It is often said that football is a simple game. The fact is that most teams fail to make it look simple. The reason for that is because the team has to have a group of very talented individuals who are fit, strong, well organised and working together as a team, covering for each other and all trying to achieve the same things.
If you look at the statistics from successful teams over the years there are common themes throughout the team that each of them do. They are all pretty obvious but it is worth taking a look at them.
In an ‘Insight’ article back in 2000, Andy Grant listed eleven characteristics of a successful team. He defined success over a period of games, not just one-off victories:
1. More possession
Sounds simple, doesn’t it. When you’ve got the ball the opposition can’t score. When you’ve got the ball, you are more likely to score. When you haven’t got the ball you waste energy chasing around trying to win it back.
You will often hear coaches shouting, “keep the ball.” It is so obvious, but players tend to hit long speculative passes or hopeful long balls that might occasionally lead to a goal, but are far more likely to give the ball to the opposition. That is the last thing you want to do.
2. More attempts at goal
Occasionally a team will have one attempt on goal and win the game 1-0. It doesn’t happen very often. It is a fact that the more attempts on goal a team has the more goals they will score.
As they say, “you can’t win the raffle without buying a ticket.”
3. More attacking moves that enter the critical attacking areas
All of the successful teams demonstrate an ability to penetrate the opponent’s defence with more attacks. Some goals are scored from distance but a majority are scored by working the ball into the penalty area.
Getting the ball into those attacking areas also gives the attacking team a chance to regain the ball in good areas if they lose it and the opportunity to create set plays.
4. Attacking through the centre of the field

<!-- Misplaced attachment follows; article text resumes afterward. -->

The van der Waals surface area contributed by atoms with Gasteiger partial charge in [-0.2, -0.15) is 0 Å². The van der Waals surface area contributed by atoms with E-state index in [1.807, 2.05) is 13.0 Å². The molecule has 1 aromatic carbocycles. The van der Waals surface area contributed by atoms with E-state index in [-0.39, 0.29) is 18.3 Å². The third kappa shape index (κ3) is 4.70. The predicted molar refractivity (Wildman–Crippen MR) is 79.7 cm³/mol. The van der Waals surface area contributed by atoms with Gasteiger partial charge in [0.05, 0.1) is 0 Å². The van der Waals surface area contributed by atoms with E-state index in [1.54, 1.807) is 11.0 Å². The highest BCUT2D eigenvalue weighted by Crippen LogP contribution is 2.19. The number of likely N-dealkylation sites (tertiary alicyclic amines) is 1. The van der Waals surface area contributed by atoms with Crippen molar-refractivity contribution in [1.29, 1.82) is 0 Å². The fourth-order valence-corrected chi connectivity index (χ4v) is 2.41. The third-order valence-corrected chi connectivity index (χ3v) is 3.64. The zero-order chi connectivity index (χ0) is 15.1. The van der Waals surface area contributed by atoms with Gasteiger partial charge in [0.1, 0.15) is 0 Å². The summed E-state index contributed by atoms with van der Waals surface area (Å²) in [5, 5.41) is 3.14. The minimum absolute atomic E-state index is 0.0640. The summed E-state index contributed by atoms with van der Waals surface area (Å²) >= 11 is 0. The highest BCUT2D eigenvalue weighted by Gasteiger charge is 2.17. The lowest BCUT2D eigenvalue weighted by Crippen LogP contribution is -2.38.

Teams like to get the ball wide but statistics show that penetrating the opposition through the centre of their defence is far more likely to lead to a goal than penetration in wide areas.
If you can get through the middle, defenders have little time to recover whereas they can regroup and take up good positions if the break through is made in wide areas.
5. Creating scoring chances from possession play and direct play
Being able to score goals both through quick direct passing and through long periods of probing possession are crucial factors in a successful team.
A reliance on only one method of attack will not be successful in the long run.
6. Ability to create goals and attempts from regained possession in defensive half
Counter attacking has been shown time and time again to be one of the most effective ways to score goals.
In Euro 2008 Holland showed this to perfection in their victory against Italy. To win possession of the ball in your own half when the other side are attacking and then to play at speed towards the opponent’s goal will always cause chaos and confusion.
7. Regaining possession of the ball in attacking areas
The work rate of successful teams is always high. The closing down of players on the ball, particularly defenders who may be less comfortable in possession, is an essential ingredient.
Making sure that your attacking players win the ‘second ball’ after a defensive tackle or header is also crucial.
8. Patterns of play taking the ball forward through running, dribbling and passing
Another point that seems obvious, but how many teams do you see going consistently forward? The most successful teams will have longer periods of play whereby they are moving forwards through running, passing and dribbling.
Defenders cannot recover quickly enough if teams are coming at them and the attacking side can create more one-on-one situations.
9. Using crosses to score goals
Having said that attacking down the middle is the most effective method, there will often be times where the defence is so heavily numbered and organised that a team will have difficulty in breaking them down. When that happens then the wide players will come into their own.
The delivery of accurate crosses into the penalty area, particularly hit with pace, and the arrival of runners into the penalty area to meet the cross, remains one of the most effective methods of scoring a goal.
10. Making effective use of set plays
Across all levels of football around 50% of goals are scored from set plays. Does your team make full use of attacking set plays and do they defend other team’s set plays well?
11. Variety of performance over a number of matches
All of the above methods of play will need to be used at various stages of the season. The tactics will change depending on the particular strengths and weaknesses of the opposition.
The successful teams are those that can adapt and use more than one method of playing.
Obviously the original report went into a great deal more detail than I have been able to do here, but I hope you see the message that it sent.
All of the points are obvious and simple. None of it is rocket science. The successful teams do all of the above things almost without thinking about it. They are organised and they work hard in practice on all of these things until it becomes second nature to them. Of course, it helps to have some decent players!
Editor’s Note: More football tactics here….